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Ham Radios

Yes, I have an Uncle Buck, and yes, he's into "the ham," as he calls it. He's been messing about with amateur radio for about a year now and is forever peppering my husband Patrick with the stories he hears and accounts of the people he talks to over the airwaves. Patrick is more of an e-mail sort of person, but Uncle Buck has gotten him curious.Skip Cline, Vice-Chairman of the burgeoning San Diego Amateur Radio Club ( www.sandarc.net ), explained the basics to me. "With short-wave or long-wave radio, you just listen. But with ham radio -- which is just another name for amateur radio -- you can listen and talk." How you talk and who you talk to "has to do with where your interest lies. I myself like to work with Emergency Services, which helps the community. Or if I'm on the freeway and there is an accident, I get up on two of the frequencies that I monitor and notify everyone on that particular frequency to find another route. Some people are teachers who help kids to get on the radio. HFers -- that stands for 'high frequency' -- can get out there and talk to people around the world." Some hams bounce their signal off the moon and see who picks it up when it returns to earth.

Hams are amateurs, but they still need to be licensed by the FCC. "There are three classifications of license -- each involves different responsibilities and frequencies that you're allowed to go on. Technician is the entry level, then General, then Extra." HFers need a general license, which requires that users be able to produce at least five words per minute in Morse code. Cline offers the necessary classes through Sandarc. (Check website for test schedule around the county.) "I hold classes for three Saturdays, and on the third one, we give a test. The classes don't cost anything, but you need to buy an instruction book and pay $5 to take the test. The classes aren't mandatory -- you can get a book yourself and take the test. But my track record is pretty good."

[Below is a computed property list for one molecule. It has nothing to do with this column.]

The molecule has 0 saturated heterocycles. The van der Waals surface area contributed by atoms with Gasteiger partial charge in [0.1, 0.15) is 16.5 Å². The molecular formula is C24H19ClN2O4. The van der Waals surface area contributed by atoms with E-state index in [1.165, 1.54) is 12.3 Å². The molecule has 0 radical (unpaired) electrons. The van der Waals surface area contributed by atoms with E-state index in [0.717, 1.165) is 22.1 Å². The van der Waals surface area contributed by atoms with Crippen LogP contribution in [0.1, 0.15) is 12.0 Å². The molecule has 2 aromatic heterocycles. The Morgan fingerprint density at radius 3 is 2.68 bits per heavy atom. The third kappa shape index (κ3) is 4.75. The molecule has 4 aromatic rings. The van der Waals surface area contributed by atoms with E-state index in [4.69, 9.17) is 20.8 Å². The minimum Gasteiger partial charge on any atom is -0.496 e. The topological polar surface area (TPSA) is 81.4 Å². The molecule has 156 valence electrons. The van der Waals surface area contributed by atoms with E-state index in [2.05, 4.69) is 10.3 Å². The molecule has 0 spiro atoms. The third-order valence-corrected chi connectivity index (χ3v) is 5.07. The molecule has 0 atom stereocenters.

Besides teaching terminology, Cline lets students know the dos and don'ts of ham radio. "You can't conduct business -- you can't call and order a pizza, you can't make a profit, you can't disburse public information. What you can do is get on there and chitchat." Once you pass the test, it takes about three days to get your license and call sign. "It's like the license plate on your car. Mine is KD6RFQ. Every district has its own number; the 6 stands for the state of California."

Then there's the matter of getting a radio. "I tell my students to talk to other hams, look at their radios, go to club meetings [dates available on website], and then get their license. I discourage them from spending $300 to $400 on a radio and antennas and all that stuff right away, because they might want to give it up in six months." But once a person is all in, Cline suggests a visit to "the candy store" -- Ham Radio Outlet on Kearny Villa Road (858-560-4900). "You can start out with a nice two-meter radio for $199 on up. Amateur radio is broken down into frequencies; you can operate only within a specific band. The newer radios are fixed so that you can't go out of band; you can listen to everything, but you can talk only on the ham frequencies. The ham band starts at 144 or 145. The most popular radios out there are tri-band radios; they let you have three different frequencies: a two-meter, a 440, and a six-meter. There are also dual-banders. You can get a tri-bander for around $230 -- but then you need to get an antenna."